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705 Phil. 174


[ G.R. No. 188363, February 27, 2013 ]




A collecting bank is guilty of contributory negligence when it accepted for deposit a post-dated check notwithstanding that said check had been cleared by the drawee bank which failed to return the check within the 24-hour reglementary period.

Petitioner Allied Banking Corporation appeals the Decision[1] dated March 19, 2009 of the Court of Appeals (CA) in CA-G.R. SP No. 97604 which set aside the Decision[2] dated December 13, 2005 of the Regional Trial Court (RTC) of Makati City, Branch 57 in Civil Case No. 05-418.

The factual antecedents:

On October 10, 2002, a check in the amount of P1,000,000.00 payable to “Mateo Mgt. Group International” (MMGI) was presented for deposit and accepted at petitioner’s Kawit Branch. The check, post-dated “Oct. 9, 2003”, was drawn against the account of Marciano Silva, Jr. (Silva) with respondent Bank of the Philippine Islands (BPI) Bel-Air Branch. Upon receipt, petitioner sent the check for clearing to respondent through the Philippine Clearing House Corporation (PCHC).[3]

The check was cleared by respondent and petitioner credited the account of MMGI with P1,000,000.00. On October 22, 2002, MMGI’s account was closed and all the funds therein were withdrawn. A month later, Silva discovered the debit of P1,000,000.00 from his account. In response to Silva’s complaint, respondent credited his account with the aforesaid sum.[4]

On March 21, 2003, respondent returned a photocopy of the check to petitioner for the reason: “Postdated.” Petitioner, however, refused to accept and sent back to respondent a photocopy of the check. Thereafter, the check, or more accurately, the Charge Slip, was tossed several times from petitioner to respondent, and back to petitioner, until on May 6, 2003, respondent requested the PCHC to take custody of the check. Acting on the request, PCHC directed the respondent to deliver the original check and informed it of PCHC’s authority under Clearing House Operating Memo (CHOM) No. 279 dated 06 September 1996 to split 50/50 the amount of the check subject of a “Ping-Pong” controversy which shall be implemented thru the issuance of Debit Adjustment Tickets against the outward demands of the banks involved. PCHC likewise encouraged respondent to submit the controversy for resolution thru the PCHC Arbitration Mechanism.[5]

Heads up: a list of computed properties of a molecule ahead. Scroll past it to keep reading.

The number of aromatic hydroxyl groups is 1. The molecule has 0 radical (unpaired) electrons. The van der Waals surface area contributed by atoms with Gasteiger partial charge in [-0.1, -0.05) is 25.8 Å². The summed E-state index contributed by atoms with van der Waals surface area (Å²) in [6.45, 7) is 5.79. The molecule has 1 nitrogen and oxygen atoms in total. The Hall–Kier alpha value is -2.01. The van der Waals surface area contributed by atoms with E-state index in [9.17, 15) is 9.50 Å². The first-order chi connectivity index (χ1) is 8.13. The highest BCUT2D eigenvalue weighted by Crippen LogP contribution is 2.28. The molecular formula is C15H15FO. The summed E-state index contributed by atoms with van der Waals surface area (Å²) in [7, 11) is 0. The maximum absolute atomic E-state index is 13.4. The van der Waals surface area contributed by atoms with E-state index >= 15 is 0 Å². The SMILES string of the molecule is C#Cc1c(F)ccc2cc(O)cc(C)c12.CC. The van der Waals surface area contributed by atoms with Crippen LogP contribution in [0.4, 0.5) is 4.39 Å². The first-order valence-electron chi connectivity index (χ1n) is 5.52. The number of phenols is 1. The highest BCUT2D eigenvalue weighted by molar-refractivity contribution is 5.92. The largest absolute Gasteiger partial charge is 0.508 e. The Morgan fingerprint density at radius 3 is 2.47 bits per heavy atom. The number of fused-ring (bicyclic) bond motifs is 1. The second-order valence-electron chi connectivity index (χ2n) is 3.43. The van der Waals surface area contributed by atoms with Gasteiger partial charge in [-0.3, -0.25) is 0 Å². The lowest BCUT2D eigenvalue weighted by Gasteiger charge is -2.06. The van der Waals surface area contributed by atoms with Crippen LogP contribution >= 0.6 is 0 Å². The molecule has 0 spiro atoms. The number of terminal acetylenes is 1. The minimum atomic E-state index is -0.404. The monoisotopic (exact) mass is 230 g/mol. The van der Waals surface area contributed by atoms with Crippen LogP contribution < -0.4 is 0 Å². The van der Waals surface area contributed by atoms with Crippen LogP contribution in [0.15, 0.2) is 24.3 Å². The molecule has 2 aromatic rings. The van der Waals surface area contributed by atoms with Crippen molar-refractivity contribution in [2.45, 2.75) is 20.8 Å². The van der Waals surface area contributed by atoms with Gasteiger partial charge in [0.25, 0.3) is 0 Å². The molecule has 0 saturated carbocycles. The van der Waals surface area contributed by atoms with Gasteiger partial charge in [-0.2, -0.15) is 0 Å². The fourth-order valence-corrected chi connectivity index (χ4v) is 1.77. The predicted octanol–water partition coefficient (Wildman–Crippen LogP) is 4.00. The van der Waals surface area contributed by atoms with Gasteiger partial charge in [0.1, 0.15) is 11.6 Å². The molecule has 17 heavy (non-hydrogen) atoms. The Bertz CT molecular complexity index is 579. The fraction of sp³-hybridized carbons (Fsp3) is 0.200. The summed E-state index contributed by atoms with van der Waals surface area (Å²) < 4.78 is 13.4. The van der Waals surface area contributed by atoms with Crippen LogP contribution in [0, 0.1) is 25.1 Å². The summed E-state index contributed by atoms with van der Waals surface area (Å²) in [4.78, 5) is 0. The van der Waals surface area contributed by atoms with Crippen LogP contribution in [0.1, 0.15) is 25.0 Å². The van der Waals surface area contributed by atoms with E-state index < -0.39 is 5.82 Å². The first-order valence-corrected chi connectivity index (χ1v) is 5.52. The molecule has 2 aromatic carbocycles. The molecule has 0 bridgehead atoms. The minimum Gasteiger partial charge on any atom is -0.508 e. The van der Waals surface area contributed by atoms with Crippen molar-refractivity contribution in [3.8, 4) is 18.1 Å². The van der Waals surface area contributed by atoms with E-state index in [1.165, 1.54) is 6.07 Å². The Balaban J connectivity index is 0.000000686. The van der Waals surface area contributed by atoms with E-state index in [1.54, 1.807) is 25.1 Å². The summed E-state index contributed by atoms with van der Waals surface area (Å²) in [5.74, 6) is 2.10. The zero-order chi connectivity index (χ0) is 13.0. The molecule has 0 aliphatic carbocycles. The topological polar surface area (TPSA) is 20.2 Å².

However, it was petitioner who filed a complaint[6] before the Arbitration Committee, asserting that respondent should solely bear the entire face value of the check due to its negligence in failing to return the check to petitioner within the 24-hour reglementary period as provided in Section 20.1[7] of the Clearing House Rules and Regulations[8] (CHRR) 2000.  Petitioner prayed that respondent be ordered to reimburse the sum of P500,000.00 with 12% interest per annum, and to pay attorney’s fees and other arbitration expenses.